In the aftermath of the devastating 7.8-magnitude earthquake that rocked Nepal, there have not only been stories of incredible loss, but also inspirational stories of true selflessness in the face of a natural disaster. One of HCA’s own, Nancy Malhotra, director of trauma services at Chippenham Hospital in Richmond, Virginia, was one of the many international visitors who were part of the volunteer relief effort directly following the quake. Nancy was with her husband and her stepdaughter hiking near Mount Everest when the massive earthquake struck during their return trek. Hours later, the entire family was at the forefront of the relief effort, treating victims’ injuries.
HCA Today: You said you were on a swinging bridge at the time of the earthquake. What was going through your mind at that point?
Nancy Malhotra: We were not quite sure what was going on at first. The bridge at that time had about 20 people on it. There was a loud sound, like a gust of wind, and the bridge began to sway. It started leaning to the right but corrected itself pretty fast. Then we started to see the rocks coming down the mountain and someone yelled, “Landslide!” It was happening on both sides of the bridge, so the locals were telling us to get in the middle of the bridge. You could see people running for cover in the small village on the other side of the bridge. It lasted for about a minute and then stopped. We only realized what had happened after we got to the other side. I don’t think we found out magnitude or where it was centered until a few hours later. I wish I could say I was not scared, but I honestly thought we were going to die. It just did not seem real.
HT: It’s hard to imagine the devastation without actually being there. Pictures are just pictures. What
was it like coming off the hiking area and into the city?
NM: It was strange. We were a four hour walk from Lukla, but in all the little villages we would go through, we could see the damage, and it was like all the people disappeared. Our guide said that most likely they were heading to larger towns for safety. We had to make several detours up the mountain because our trail was wiped out in some areas by the landslides. As we were walking, you could not help but look up every few minutes, waiting for a stray rock to come down on your head. The aftershocks added to that fear.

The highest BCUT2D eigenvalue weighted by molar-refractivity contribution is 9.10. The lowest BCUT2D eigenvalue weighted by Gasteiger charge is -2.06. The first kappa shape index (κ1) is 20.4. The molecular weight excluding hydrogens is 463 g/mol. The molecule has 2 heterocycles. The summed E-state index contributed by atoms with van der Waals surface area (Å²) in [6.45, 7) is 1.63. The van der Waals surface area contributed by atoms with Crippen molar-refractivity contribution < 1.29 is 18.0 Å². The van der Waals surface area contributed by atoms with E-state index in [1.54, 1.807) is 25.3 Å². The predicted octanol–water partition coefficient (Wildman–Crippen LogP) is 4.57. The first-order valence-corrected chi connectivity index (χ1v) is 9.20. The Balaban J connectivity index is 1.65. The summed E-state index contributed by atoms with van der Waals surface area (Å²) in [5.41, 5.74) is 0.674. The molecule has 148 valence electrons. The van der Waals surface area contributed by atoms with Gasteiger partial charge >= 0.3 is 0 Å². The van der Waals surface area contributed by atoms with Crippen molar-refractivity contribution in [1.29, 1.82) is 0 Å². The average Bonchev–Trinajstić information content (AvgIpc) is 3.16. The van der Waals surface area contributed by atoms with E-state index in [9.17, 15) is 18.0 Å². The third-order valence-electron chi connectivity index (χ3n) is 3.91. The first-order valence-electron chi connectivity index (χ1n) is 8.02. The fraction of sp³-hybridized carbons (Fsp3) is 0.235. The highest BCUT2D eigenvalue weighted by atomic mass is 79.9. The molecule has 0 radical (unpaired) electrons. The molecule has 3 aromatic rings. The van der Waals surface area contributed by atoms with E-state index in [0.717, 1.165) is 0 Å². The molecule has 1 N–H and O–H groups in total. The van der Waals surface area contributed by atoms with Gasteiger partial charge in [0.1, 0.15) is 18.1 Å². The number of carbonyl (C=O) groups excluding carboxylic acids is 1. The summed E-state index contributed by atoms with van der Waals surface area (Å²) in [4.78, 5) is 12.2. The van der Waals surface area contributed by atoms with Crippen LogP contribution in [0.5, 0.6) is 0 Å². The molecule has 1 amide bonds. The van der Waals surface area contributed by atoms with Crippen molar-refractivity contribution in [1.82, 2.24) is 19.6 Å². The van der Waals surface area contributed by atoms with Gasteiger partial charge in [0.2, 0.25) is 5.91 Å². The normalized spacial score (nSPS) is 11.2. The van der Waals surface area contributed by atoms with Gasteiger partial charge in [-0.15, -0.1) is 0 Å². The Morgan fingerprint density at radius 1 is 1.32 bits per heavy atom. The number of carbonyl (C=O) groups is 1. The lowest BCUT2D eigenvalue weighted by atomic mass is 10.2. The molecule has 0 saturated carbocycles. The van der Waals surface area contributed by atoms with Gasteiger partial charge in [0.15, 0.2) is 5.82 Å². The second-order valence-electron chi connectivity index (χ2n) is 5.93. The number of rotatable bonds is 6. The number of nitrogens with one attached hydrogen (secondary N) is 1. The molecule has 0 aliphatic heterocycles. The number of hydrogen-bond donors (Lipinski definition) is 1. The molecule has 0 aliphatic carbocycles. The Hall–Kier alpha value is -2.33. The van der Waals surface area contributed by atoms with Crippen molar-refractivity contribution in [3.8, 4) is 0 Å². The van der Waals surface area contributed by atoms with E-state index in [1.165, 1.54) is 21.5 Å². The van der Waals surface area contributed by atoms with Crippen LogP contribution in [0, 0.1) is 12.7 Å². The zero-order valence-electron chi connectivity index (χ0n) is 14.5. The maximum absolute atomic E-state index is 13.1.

HT: When you came down from the mountain, talk about how you came to the decision to stay and help.
NM: When we finally arrived in Lukla, late in the evening on Saturday, April 25, although we knew about the earthquake, we had not heard about the avalanche at Everest base camp. It was not until I spoke to my mother on the phone that we heard about the injuries and deaths from the avalanche. We were scheduled to fly out of Lukla and back to Kathmandu on Sunday morning. My husband went to the airport to check if any flights were going out and while there, found out that there were at least 71 victims were being flown in to Lukla for treatment and triage to higher care. He offered our services. My husband is a Trauma Surgeon at a Level I Trauma center and I am a Nurse Practitioner that has been involved in trauma care for 20 years.
HT: Can you talk a little bit about the relief effort and all of the different healthcare providers who volunteered to assist those who needed medical attention?
NM: The Nepali army had secured the airport and was working with the local hospital at Lukla. This hospital is funded by a grant from the Swiss, and the medical director, Dr. Monica, organized efforts in the hospital and asked that my husband help there. Ben Ayers, who runs a local non-profit and is originally from Maine, organized a volunteer group at the airport to assess, treat and triage victims to the appropriate hospital. The local hospital in Lukla was small, but had an X-ray machine, so mainly the “walking wounded” would be sent up there for X-rays for rib and extremity fractures. The critical patients, which were mainly head and spinal cord injuries, were assessed, treated, packaged and flown to Kathmandu. We really tried not to overwhelm the hospitals in Kathmandu because they were dealing with a large number of casualties from the city. Unfortunately, the hospital in Lukla was not structurally sound after the initial quake and then the aftershocks, so many of the patients were flown out.
HT: I understand that you weren’t the only international volunteer to assist in relief efforts. Who else was with you?
NM: The medical volunteers at the airport were myself, a nurse midwife, a Norwegian physician, two medics from Australia and Great Britain and a German police officer with first responder training. The Nepali volunteers were great! Many were workers at the airport, but they carried patients on stretchers either to load them into air transport or to take to Lukla hospital, which was a mile away up a hill. They cleaned after each patient, made splints from sticks and rags, and provided the patients and medical staff with hydration. The triage ran without a hitch thanks to incredible teamwork and organization between the groups. We treated 71 patients in a four-hour period. Out of the 71 patients, I know of only one that died after getting to Kathmandu.
HT: Anything else you want to share about the experience?
NM: Working together with the locals made this experience so much better. We depended on one another to make the system work.